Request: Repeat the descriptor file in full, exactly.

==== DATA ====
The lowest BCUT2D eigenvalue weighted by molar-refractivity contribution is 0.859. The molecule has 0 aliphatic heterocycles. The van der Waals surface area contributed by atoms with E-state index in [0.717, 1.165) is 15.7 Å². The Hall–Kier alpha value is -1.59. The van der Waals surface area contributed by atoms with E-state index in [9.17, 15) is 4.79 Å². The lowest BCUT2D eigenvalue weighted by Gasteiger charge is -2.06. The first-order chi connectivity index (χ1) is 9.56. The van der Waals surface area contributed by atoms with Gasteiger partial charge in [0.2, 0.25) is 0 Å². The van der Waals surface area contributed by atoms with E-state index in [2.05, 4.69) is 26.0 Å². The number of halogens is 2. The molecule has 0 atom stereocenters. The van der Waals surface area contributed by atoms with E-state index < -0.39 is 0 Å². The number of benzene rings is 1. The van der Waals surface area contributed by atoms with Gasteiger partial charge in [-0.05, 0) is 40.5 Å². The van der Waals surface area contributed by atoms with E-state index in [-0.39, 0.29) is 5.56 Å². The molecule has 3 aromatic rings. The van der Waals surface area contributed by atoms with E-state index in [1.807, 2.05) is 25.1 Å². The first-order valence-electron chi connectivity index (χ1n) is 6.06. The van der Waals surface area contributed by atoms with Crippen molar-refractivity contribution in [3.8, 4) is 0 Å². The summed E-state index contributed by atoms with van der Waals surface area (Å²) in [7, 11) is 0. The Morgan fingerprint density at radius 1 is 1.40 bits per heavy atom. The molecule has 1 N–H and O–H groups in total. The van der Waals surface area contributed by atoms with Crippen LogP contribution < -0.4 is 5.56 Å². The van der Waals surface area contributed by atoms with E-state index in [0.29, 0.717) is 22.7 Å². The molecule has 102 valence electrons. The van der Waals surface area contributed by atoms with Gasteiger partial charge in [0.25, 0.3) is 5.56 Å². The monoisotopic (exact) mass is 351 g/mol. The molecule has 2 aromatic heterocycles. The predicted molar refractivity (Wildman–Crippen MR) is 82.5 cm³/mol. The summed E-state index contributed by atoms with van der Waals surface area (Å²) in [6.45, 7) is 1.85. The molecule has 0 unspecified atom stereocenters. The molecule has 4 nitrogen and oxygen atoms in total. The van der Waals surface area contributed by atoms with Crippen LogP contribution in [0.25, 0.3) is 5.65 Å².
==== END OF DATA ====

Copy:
The lowest BCUT2D eigenvalue weighted by molar-refractivity contribution is 0.859. The molecule has 0 aliphatic heterocycles. The van der Waals surface area contributed by atoms with E-state index in [0.717, 1.165) is 15.7 Å². The Hall–Kier alpha value is -1.59. The van der Waals surface area contributed by atoms with E-state index in [9.17, 15) is 4.79 Å². The lowest BCUT2D eigenvalue weighted by Gasteiger charge is -2.06. The first-order chi connectivity index (χ1) is 9.56. The van der Waals surface area contributed by atoms with Gasteiger partial charge in [0.2, 0.25) is 0 Å². The van der Waals surface area contributed by atoms with E-state index in [2.05, 4.69) is 26.0 Å². The number of halogens is 2. The molecule has 0 atom stereocenters. The van der Waals surface area contributed by atoms with E-state index < -0.39 is 0 Å². The number of benzene rings is 1. The van der Waals surface area contributed by atoms with Gasteiger partial charge in [-0.05, 0) is 40.5 Å². The van der Waals surface area contributed by atoms with E-state index in [-0.39, 0.29) is 5.56 Å². The molecule has 3 aromatic rings. The van der Waals surface area contributed by atoms with E-state index in [1.807, 2.05) is 25.1 Å². The first-order valence-electron chi connectivity index (χ1n) is 6.06. The van der Waals surface area contributed by atoms with Crippen molar-refractivity contribution in [3.8, 4) is 0 Å². The summed E-state index contributed by atoms with van der Waals surface area (Å²) in [7, 11) is 0. The Morgan fingerprint density at radius 1 is 1.40 bits per heavy atom. The molecule has 1 N–H and O–H groups in total. The van der Waals surface area contributed by atoms with Crippen LogP contribution < -0.4 is 5.56 Å². The van der Waals surface area contributed by atoms with E-state index in [0.29, 0.717) is 22.7 Å². The molecule has 102 valence electrons. The van der Waals surface area contributed by atoms with Gasteiger partial charge in [0.25, 0.3) is 5.56 Å². The monoisotopic (exact) mass is 351 g/mol. The molecule has 2 aromatic heterocycles. The predicted molar refractivity (Wildman–Crippen MR) is 82.5 cm³/mol. The summed E-state index contributed by atoms with van der Waals surface area (Å²) in [6.45, 7) is 1.85. The molecule has 0 unspecified atom stereocenters. The molecule has 4 nitrogen and oxygen atoms in total. The van der Waals surface area contributed by atoms with Crippen LogP contribution in [0.25, 0.3) is 5.65 Å².